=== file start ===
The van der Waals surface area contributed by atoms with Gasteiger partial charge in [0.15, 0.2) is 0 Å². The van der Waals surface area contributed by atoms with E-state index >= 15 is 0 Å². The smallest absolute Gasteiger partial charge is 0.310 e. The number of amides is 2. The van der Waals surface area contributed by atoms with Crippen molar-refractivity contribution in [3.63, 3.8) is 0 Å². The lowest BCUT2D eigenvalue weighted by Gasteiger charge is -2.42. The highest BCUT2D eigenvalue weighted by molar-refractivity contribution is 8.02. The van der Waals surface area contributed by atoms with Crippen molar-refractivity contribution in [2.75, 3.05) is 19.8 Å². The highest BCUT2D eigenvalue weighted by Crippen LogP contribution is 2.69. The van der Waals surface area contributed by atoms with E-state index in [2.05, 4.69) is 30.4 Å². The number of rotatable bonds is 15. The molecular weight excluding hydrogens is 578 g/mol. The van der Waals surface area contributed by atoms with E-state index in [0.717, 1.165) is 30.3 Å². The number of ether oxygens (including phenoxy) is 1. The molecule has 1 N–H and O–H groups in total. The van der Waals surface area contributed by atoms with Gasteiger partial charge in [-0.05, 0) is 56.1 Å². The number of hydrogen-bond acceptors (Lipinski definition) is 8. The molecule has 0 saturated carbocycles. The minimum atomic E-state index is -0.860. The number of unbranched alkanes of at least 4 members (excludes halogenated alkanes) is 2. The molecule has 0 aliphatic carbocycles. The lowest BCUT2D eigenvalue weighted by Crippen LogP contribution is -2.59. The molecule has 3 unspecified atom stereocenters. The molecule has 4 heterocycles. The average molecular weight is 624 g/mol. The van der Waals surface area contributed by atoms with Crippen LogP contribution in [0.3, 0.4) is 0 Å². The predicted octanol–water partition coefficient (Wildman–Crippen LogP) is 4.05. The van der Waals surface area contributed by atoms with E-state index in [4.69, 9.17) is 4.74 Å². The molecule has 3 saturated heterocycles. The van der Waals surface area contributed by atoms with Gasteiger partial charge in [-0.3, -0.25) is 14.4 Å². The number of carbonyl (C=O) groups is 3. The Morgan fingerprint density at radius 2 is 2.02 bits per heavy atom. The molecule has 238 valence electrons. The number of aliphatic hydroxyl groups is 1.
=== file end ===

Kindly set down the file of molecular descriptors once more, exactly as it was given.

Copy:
The van der Waals surface area contributed by atoms with Gasteiger partial charge in [0.15, 0.2) is 0 Å². The van der Waals surface area contributed by atoms with E-state index >= 15 is 0 Å². The smallest absolute Gasteiger partial charge is 0.310 e. The number of amides is 2. The van der Waals surface area contributed by atoms with Crippen molar-refractivity contribution in [3.63, 3.8) is 0 Å². The lowest BCUT2D eigenvalue weighted by Gasteiger charge is -2.42. The highest BCUT2D eigenvalue weighted by molar-refractivity contribution is 8.02. The van der Waals surface area contributed by atoms with Crippen molar-refractivity contribution in [2.75, 3.05) is 19.8 Å². The highest BCUT2D eigenvalue weighted by Crippen LogP contribution is 2.69. The van der Waals surface area contributed by atoms with E-state index in [2.05, 4.69) is 30.4 Å². The number of rotatable bonds is 15. The molecular weight excluding hydrogens is 578 g/mol. The van der Waals surface area contributed by atoms with E-state index in [0.717, 1.165) is 30.3 Å². The number of ether oxygens (including phenoxy) is 1. The molecule has 1 N–H and O–H groups in total. The van der Waals surface area contributed by atoms with Gasteiger partial charge in [-0.05, 0) is 56.1 Å². The number of hydrogen-bond acceptors (Lipinski definition) is 8. The molecule has 0 saturated carbocycles. The minimum atomic E-state index is -0.860. The number of unbranched alkanes of at least 4 members (excludes halogenated alkanes) is 2. The molecule has 0 aliphatic carbocycles. The lowest BCUT2D eigenvalue weighted by Crippen LogP contribution is -2.59. The molecule has 3 unspecified atom stereocenters. The molecule has 4 heterocycles. The average molecular weight is 624 g/mol. The van der Waals surface area contributed by atoms with Crippen LogP contribution in [0.3, 0.4) is 0 Å². The predicted octanol–water partition coefficient (Wildman–Crippen LogP) is 4.05. The van der Waals surface area contributed by atoms with E-state index in [4.69, 9.17) is 4.74 Å². The molecule has 3 saturated heterocycles. The van der Waals surface area contributed by atoms with Gasteiger partial charge in [-0.3, -0.25) is 14.4 Å². The number of carbonyl (C=O) groups is 3. The Morgan fingerprint density at radius 2 is 2.02 bits per heavy atom. The molecule has 238 valence electrons. The number of aliphatic hydroxyl groups is 1.